Taking vitamin D supplements could help to ease the painful symptoms of irritable bowel syndrome (IBS), according to a new study by UK researchers.
Little is known about why and how IBS develops, although it is known that diet and stress can make symptoms worse, noted the researchers, who also highlighted that it accounted for 10% of GP visits.
“The study provides an insight into the condition and, importantly, a new way to try to manage it”
They added that low vitamin D status had already been associated with the risk of colorectal cancer and has been implicated in inflammatory bowel disease.
The researchers, from Sheffield University, reviewed and integrated all available research on vitamin D and IBS, which included four observational studies and three intervention studies.
All of the observational studies reported that a substantial proportion of the IBS population was vitamin D deficient, regardless of ethnicity. Meanwhile, two intervention studies reported improvement in IBS symptom severity scores and quality of life with vitamin D supplementation.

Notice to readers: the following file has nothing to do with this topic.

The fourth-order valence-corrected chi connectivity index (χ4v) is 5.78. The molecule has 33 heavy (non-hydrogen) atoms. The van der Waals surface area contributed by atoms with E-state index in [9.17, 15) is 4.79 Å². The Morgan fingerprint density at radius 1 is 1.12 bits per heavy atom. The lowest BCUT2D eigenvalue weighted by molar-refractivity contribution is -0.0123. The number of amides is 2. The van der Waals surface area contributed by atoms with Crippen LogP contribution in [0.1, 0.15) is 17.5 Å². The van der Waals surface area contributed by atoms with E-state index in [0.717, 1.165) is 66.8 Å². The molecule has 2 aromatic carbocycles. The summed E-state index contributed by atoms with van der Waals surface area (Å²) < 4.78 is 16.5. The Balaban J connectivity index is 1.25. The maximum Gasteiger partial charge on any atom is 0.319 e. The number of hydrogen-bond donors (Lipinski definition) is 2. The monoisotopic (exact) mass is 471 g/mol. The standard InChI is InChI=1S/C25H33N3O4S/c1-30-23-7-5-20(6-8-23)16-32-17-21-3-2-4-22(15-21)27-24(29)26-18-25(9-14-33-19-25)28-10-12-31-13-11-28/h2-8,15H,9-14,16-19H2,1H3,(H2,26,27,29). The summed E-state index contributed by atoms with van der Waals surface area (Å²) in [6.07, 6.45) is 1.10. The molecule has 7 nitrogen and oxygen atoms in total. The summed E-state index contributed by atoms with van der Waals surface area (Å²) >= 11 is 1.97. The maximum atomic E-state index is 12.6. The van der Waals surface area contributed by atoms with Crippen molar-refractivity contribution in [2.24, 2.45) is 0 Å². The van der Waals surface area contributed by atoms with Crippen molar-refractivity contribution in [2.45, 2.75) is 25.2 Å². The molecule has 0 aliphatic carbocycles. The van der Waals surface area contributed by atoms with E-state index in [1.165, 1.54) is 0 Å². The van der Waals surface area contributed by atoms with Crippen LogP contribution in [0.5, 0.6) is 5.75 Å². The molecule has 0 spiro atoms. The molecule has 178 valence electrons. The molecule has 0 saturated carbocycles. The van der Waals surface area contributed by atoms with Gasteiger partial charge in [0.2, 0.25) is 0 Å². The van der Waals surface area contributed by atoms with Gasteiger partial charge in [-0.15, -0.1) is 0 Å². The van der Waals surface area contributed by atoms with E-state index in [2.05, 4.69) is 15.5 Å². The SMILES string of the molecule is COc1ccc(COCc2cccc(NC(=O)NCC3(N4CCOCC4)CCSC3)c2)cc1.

As a result of their analysis, the researchers said their findings suggested supplements may help to ease symptoms, which can include abdominal pain, bloating, diarrhoea and constipation.
“The available evidence suggests that low vitamin D status is common among the IBS population and merits assessment and rectification for general health reasons alone,” stated the study authors.
“An inverse correlation between serum vitamin D and IBS symptom severity is suggested and vitamin D interventions may benefit symptoms,” they said in the European Journal of Clinical Nutrition.
However, they highlighted that the available data used in their review did not currently provide “strong, generalisable evidence” and called for more larger trials to “establish a case for therapeutic application of vitamin D in IBS”.
”There is no single known cause and likewise no single known cure”
Lead study author Dr Bernard Corfe said: “The study provides an insight into the condition and, importantly, a new way to try to manage it.
“It is evident from the findings that all people with IBS should have their vitamin D levels tested and a large majority of them would benefit from supplements,” he said.
He added: “IBS is a poorly understood condition which impacts severely on the quality of life of sufferers. There is no single known cause and likewise no single known cure.”